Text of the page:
Thirty years on from the end of the miners’ strike Norman Strike – his real name – still cuts a discordant figure.
He was one of the few whose life changed for the better following the miners’ strike, but he admits he still feels a great deal of bitterness about the events that occurred and indeed is more angry now than he was then.
Referring to the current Government, he says:
“[Margaret] Thatcher was terrible, she was evil. But these buggers are worse than what she ever was. They have done much worse to the working class than what she ever got away with. It is all as a direct result of us getting beat.”
Mr Strike, a retired teacher, had three spells at Westoe Colliery, in South Shields, and was arrested four times for picketing during the year long dispute between the miners and the Government which began as a protest over pit closures.
“My problem is that I have always had a big mouth and when people were just standing around passively and not doing anything, I was trying to organise them,” he says.
“Much to my shock the magistrate remanded me for 14 days in Durham Prison because he said I could not be trusted due to my previous arrests.”
The 64-year-old, who now lives in Essex, was present at the infamous Battle of Orgreave when on June 18, 1984 picketing miners attempted to blockade the British Steel coking plant in Orgreave, South Yorkshire.
In all 93 arrests were made, with 51 picketers and 72 policemen injured. All charges against those arrested were eventually dropped and police were later forced to pay half-a-million pounds in compensation after a number of lawsuits were brought by miners’ for assault, unlawful arrest and malicious prosecution.
When I suggest some of what occurred was a case of “six and two threes”, he replies:
“It was more like twelve on one. When you get hit with a truncheon it bloody hurts, I can tell you.
“The worst I ever saw from our side involved the cowards who would stand at the back and lob bricks at the police. We would shout at the buggers to stop.”
At the time Mr Strike was friends with The Redskins, a punk rock band whose songs were inspired by their left-wing politics. Famously he was invited on stage when they appeared on Channel 4’s The Tube, which was filmed in Newcastle.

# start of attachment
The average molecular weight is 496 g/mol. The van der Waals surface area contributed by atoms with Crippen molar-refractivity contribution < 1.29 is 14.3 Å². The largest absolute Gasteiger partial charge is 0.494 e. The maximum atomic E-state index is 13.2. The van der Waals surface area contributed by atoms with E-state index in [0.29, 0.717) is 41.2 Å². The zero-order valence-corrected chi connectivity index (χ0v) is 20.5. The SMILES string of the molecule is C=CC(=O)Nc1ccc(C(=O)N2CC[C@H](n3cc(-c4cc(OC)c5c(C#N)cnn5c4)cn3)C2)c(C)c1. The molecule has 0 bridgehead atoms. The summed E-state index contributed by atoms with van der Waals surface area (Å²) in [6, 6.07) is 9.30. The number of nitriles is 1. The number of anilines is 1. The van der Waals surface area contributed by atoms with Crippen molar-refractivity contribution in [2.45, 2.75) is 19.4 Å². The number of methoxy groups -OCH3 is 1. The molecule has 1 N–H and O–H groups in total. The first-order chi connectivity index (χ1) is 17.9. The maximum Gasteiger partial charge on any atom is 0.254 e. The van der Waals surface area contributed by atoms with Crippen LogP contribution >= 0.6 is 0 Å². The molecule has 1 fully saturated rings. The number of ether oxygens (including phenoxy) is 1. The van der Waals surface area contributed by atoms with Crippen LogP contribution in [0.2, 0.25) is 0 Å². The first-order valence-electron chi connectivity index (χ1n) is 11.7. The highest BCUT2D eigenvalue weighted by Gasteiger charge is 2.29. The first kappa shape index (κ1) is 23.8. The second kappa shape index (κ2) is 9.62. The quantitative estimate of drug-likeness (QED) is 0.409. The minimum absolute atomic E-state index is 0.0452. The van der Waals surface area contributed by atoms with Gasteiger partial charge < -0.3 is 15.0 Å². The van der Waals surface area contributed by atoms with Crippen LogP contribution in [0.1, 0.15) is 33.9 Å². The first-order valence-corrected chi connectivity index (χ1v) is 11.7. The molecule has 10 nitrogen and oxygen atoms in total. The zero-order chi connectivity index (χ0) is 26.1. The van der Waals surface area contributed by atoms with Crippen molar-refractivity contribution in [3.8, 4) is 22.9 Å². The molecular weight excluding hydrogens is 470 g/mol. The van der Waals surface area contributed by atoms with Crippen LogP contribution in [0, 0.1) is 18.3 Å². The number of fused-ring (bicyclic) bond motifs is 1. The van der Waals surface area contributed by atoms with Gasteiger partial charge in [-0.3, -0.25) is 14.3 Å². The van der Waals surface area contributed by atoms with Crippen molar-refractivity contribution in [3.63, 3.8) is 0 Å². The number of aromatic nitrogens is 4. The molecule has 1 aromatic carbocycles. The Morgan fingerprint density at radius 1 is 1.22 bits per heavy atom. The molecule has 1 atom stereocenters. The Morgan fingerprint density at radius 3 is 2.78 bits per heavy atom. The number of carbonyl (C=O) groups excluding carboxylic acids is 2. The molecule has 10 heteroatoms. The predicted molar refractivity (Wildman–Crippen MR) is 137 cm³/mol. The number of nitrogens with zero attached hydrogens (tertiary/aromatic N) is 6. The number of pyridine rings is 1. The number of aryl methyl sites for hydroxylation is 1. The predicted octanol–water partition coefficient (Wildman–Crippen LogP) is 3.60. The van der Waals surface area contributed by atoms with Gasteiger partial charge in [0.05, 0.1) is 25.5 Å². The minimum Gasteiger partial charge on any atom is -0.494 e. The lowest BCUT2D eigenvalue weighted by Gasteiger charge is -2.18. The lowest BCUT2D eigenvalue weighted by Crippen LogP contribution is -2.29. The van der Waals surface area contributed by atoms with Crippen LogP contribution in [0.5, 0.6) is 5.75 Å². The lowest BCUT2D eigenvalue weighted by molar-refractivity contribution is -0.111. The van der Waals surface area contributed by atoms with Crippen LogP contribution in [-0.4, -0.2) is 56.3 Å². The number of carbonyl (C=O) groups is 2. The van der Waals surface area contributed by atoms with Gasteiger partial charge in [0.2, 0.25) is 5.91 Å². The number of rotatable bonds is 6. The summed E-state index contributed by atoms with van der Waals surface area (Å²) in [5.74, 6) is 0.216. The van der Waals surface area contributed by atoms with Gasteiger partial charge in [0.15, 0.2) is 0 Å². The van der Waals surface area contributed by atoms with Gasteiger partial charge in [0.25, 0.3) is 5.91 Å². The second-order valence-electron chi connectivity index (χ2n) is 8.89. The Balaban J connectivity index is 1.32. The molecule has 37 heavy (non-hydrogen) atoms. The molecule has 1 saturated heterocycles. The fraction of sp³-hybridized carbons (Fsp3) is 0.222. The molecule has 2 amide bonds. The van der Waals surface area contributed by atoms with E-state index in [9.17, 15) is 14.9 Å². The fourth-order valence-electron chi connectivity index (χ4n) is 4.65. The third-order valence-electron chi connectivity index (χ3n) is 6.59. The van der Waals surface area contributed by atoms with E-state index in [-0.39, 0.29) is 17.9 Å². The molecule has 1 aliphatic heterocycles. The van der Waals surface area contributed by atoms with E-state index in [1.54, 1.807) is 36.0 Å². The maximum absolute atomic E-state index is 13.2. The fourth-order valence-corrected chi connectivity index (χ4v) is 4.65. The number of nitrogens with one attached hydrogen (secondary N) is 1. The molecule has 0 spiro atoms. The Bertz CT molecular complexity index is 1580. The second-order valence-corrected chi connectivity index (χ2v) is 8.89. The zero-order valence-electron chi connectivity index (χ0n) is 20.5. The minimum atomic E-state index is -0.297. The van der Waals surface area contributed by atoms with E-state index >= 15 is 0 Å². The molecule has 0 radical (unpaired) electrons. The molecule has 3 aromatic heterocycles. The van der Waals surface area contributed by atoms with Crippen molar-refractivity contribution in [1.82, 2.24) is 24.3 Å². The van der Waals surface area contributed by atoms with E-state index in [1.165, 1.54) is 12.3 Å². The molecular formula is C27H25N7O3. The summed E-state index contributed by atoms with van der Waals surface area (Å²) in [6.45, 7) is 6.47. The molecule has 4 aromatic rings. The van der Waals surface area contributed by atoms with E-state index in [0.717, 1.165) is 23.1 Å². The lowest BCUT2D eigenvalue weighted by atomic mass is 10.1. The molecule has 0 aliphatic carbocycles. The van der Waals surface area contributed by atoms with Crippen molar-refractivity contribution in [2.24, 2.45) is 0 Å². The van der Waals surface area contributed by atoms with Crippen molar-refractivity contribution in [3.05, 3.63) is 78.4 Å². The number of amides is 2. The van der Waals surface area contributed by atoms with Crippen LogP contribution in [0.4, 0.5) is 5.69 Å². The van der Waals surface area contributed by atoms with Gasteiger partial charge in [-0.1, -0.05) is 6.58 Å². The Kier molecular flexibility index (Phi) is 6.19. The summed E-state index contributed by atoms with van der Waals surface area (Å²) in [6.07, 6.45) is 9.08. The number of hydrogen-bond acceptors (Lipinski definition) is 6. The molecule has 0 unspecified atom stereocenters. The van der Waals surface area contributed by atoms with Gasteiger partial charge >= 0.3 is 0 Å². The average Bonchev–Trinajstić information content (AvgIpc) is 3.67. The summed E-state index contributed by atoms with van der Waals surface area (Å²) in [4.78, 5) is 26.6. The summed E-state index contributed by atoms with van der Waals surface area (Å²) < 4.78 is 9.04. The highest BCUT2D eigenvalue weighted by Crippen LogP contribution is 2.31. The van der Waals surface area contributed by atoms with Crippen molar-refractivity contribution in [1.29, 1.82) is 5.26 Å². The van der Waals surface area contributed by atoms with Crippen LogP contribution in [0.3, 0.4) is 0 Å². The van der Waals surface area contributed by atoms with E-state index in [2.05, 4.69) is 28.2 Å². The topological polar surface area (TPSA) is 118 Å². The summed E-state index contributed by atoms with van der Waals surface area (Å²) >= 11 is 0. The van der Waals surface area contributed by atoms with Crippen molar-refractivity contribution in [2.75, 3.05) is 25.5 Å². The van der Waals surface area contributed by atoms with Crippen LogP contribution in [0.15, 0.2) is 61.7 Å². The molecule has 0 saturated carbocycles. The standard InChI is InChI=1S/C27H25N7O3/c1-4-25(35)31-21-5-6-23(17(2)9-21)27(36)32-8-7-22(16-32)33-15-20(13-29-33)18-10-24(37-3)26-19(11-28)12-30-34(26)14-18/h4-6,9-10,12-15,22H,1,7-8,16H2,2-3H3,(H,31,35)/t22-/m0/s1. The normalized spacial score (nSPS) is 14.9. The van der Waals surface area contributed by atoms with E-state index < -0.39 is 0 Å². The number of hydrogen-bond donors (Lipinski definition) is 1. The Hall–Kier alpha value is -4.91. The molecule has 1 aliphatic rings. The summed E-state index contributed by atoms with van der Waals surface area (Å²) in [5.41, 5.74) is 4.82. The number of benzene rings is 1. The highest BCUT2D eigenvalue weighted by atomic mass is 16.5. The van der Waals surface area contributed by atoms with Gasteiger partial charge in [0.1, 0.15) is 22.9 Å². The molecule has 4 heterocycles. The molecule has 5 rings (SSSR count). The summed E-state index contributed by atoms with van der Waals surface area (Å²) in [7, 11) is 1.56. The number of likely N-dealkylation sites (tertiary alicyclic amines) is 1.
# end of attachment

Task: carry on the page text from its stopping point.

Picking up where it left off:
But his plan to make a short speech about the strike was thwarted when his microphone was switched off.
“The Redskins had two numbers and on the first number I stood in the background with a tambourine,” he explains.
“ When they introduced the second song they said I was a Durham miner who had been on strike for 35 weeks. I had prepared a speech for 20 seconds which we reckoned was enough time before the producer latched onto what I was doing, but they were a bit quicker than what we anticipated.”
After the strike ended the ex-salvage worker, whose job it was to recover machinery from the coal face, never went back to Westoe and instead headed for the bright lights of London, where he began rebuilding his life following the break-up of his marriage.
He returned to the North-East last year to help promote a film about the strike ‘Still The Enemy Within’ and says his involvement back then represented the most momentous year of his life.
“What resonates most was the community spirit,” he says.
“If someone was going to get their gas cut off we would all go and stand outside the house so they couldn’t do it. It’s that thing that parents talk about, the ‘good old days’ when everybody stuck up for each other.
“Now everybody is out for themselves and it’s a case of ‘I’m very sorry you are having a hard time, but I can’t do anything about it’. Back then we were all broke, but people were wonderful.
“It was also the catalyst that led to other things for me. I went to London and eventually went onto university and became a school teacher, directly because I met teachers and other people during the strike who told me I was clever and planted a seed in my head.
“ It also made me more determined to fight against injustice whenever I see it. If the miners strike wouldn’t have happened, I would probably still be a miner.”
I can’t resist ending the interview by asking Mr Strike about that surname. “It’s real,” he says.
“During the strike I would get stopped by the police and asked ‘What’s your name’? ‘Norman Strike’ The response was ‘Oh yeah, I’m Arthur f****** Scargill.’ I began carrying my birth certificate to prove who I was.
“It is just so unusual to have someone called Strike involved in the greatest strike the country has seen.”
Source – Northern Echo, 05 Mar 2015